The Glasgow School of Art (GSA) and Alternative Flooring have joined forces in an exciting project to celebrate British design, British made, young talent and to support the wool industry by championing wool as a wonder fibre and sustainable textile. All great aims packed into an ambitious student design competition achieved in lockdown.
‘GSA is one of the top art schools in the world so where else would you go to choose to redesign a tartan?’ asks Lorna Haigh the creative and marketing director at Alternative Flooring who continues, “we are paying homage to the student’s work during such a difficult 18 months of them working from home, creating concepts and moodboards often in their bedrooms to work up their designs.”
The competition: the brief to those studying woven textiles at The Glasgow School of Art was to design a tartan as an extrapolation from the traditional tartan to the contemporary. Tartan with a twist to make it exciting and easy to wear on our floors. The design also had to embrace the Alternative Flooring brand – to inspire people to express their personality in their homes where different feels good.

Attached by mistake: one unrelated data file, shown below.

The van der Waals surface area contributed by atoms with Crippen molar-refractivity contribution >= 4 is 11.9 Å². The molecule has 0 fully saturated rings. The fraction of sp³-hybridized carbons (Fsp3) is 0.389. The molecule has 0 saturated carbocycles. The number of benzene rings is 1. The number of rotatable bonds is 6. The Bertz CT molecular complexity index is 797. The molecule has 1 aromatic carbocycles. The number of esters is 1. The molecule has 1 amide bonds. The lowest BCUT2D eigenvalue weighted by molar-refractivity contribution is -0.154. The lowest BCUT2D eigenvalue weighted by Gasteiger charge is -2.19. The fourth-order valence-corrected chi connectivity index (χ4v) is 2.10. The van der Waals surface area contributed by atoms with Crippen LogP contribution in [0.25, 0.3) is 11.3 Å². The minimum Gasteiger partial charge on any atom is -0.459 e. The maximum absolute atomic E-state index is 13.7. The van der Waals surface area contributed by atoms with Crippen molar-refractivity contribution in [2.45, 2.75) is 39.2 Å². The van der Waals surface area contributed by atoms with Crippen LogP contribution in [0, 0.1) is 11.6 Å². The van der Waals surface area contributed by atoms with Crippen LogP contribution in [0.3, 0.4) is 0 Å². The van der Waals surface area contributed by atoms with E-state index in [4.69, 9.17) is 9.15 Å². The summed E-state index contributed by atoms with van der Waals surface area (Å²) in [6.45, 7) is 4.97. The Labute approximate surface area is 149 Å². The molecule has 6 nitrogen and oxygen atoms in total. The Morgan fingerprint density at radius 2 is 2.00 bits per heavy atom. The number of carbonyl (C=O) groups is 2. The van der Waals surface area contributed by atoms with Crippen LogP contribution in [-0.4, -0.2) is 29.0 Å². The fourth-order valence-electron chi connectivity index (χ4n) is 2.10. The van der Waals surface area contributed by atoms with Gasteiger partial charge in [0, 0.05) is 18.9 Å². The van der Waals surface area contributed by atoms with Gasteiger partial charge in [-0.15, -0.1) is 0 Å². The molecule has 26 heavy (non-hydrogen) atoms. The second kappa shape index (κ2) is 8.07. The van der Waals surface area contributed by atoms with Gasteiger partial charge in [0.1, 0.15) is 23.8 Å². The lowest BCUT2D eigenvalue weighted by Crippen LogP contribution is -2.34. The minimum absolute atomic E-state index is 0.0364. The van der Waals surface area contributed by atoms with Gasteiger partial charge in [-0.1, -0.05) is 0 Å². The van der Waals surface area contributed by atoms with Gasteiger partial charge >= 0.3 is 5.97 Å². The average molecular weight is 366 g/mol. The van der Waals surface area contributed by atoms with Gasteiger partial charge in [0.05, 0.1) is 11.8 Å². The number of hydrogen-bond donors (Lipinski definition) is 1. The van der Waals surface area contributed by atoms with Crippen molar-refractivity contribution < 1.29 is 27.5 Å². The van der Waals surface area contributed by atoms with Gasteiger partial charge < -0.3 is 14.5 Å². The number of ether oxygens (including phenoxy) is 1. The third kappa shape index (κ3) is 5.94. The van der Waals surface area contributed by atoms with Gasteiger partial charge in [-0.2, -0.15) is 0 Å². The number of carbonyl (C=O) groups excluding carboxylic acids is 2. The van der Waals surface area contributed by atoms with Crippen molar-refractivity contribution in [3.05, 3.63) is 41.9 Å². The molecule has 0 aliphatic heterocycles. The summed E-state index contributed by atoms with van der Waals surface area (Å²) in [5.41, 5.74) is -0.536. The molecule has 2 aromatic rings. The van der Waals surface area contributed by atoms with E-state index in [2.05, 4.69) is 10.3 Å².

The students: eight entries created during the confines of lockdown. The designs were entered as an illustration accompanied by an overview statement, inspiration and process. The winning design will be produced by UK mills as limited-edition carpet and with the possibility of a fabric and further promoted as part of Campaign for Wool this autumn. With plans to sell online. A fresh wool tartan for Alternative’s award-winning Quirky collection of patterned runners, rugs and broadloom carpet made in Britain is the best news!